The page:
Super-Earths 'in the billions'

Artist's impression of exoplanet Liquid water is considered essential if a planet is to support life

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There could be many billions of planets not much bigger than Earth circling faint stars in our galaxy, says an international team of astronomers.

The estimate for the number of "super-Earths" is based on detections already made and then extrapolated to include the Milky Way's population of so-called red dwarf stars.

The team works with the high-precision Harps instrument.

This is fitted to the 3.6m telescope at the Silla Observatory in Chile.

Harps employs an indirect method of detection that infers the existence of orbiting planets from the way their gravity makes a parent star appear to twitch in its motion across the sky.

"Our new observations with Harps mean that about 40% of all red dwarf stars have a super-Earth orbiting in the habitable zone where liquid water can exist on the surface of the planet," said team leader Xavier Bonfils from the Observatoire des Sciences de l'Univers de Grenoble, France.

"Because red dwarfs are so common - there are about 160 billion of them in the Milky Way - this leads us to the astonishing result that there are tens of billions of these planets in our galaxy alone."

The Harps team came up with its numbers after surveying 102 carefully chosen red dwarfs, which are dimmer and cooler than our Sun.

The group found a total of nine super-Earths (which are defined as planets with one to 10 times the mass of the Earth), with two judged to be orbiting inside their stars' habitable zones.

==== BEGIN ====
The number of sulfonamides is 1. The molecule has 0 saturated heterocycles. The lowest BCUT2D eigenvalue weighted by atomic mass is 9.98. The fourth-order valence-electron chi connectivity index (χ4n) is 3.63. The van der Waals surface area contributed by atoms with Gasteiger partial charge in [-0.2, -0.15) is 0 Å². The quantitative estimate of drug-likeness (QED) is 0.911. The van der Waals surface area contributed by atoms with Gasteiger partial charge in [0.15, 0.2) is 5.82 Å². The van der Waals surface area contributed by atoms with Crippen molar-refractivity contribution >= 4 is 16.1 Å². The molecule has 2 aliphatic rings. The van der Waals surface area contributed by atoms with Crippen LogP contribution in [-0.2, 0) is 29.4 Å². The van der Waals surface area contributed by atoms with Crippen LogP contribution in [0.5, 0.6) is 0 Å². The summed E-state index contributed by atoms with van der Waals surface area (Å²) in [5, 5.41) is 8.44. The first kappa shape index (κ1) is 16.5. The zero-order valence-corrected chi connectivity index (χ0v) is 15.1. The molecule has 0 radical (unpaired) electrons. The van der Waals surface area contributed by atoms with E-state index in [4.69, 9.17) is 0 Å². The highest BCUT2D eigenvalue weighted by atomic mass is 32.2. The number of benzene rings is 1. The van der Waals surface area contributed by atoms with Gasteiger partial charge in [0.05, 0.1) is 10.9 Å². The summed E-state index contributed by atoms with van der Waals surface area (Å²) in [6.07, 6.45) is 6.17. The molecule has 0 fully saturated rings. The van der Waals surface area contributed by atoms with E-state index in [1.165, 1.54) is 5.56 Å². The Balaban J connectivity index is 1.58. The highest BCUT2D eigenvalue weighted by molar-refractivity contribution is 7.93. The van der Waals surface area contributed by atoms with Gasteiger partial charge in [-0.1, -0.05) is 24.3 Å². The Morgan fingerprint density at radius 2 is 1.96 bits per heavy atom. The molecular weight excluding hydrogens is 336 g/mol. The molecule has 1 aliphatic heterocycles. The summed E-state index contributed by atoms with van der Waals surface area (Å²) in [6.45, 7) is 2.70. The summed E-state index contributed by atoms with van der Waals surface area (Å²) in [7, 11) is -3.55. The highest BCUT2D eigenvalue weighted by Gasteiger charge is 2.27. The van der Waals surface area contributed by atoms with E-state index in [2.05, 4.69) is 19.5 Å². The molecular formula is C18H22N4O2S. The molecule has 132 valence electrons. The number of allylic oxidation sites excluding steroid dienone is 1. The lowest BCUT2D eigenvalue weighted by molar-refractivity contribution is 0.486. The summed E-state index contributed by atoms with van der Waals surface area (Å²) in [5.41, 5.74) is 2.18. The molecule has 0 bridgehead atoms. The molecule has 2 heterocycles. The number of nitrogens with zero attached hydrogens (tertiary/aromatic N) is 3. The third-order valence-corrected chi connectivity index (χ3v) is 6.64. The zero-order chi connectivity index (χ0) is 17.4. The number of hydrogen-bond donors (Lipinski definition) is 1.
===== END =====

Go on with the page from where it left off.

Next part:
Putting all its data together, including observations of stars that did not have planets, the team was able to produce an estimate for how common different sorts of planets are around red dwarfs.

This assessment suggests super-Earths in the habitable zone occur in 41% of cases, with a range from 28% to 95%.

Given how many red dwarf stars there are in close proximity to the Sun, it means there could be perhaps 100 super-Earth planets in the habitable zones of stars that are less than about 30 light-years distant.

It raises the obvious question as to whether any of these planets are not just habitable but do indeed host life.

Because red dwarfs are relatively dim and cool, their habitable zones are closer in to the star than the Earth finds itself to the Sun.

But red dwarfs are known to be prone to stellar eruptions, or flares, which could bathe a nearby planet in X-rays or ultraviolet radiation, and that might make life there less likely.

"We already have ideas to find traces of life on these planets," commented co-researcher Stephane Udry from Geneva Observatory.

"If we are lucky to have an eclipse of the star by the planet - it's called a transit - then the light of the star will be going through the atmosphere of the planet before coming to Earth.

"This light will carry information about the chemical composition of the atmosphere.

"If we can see traces of elements related to life such as oxygen in that light, then we could get some clues that there is life on that planet.

"But we will need some big telescopes and probably in space," he told the BBC's Science In Action programme.

The latest Harps research will appear in the journal Astronomy & Astrophysics [PDF].

Jonathan.Amos-INTERNET@bbc.co.uk and follow me on Twitter

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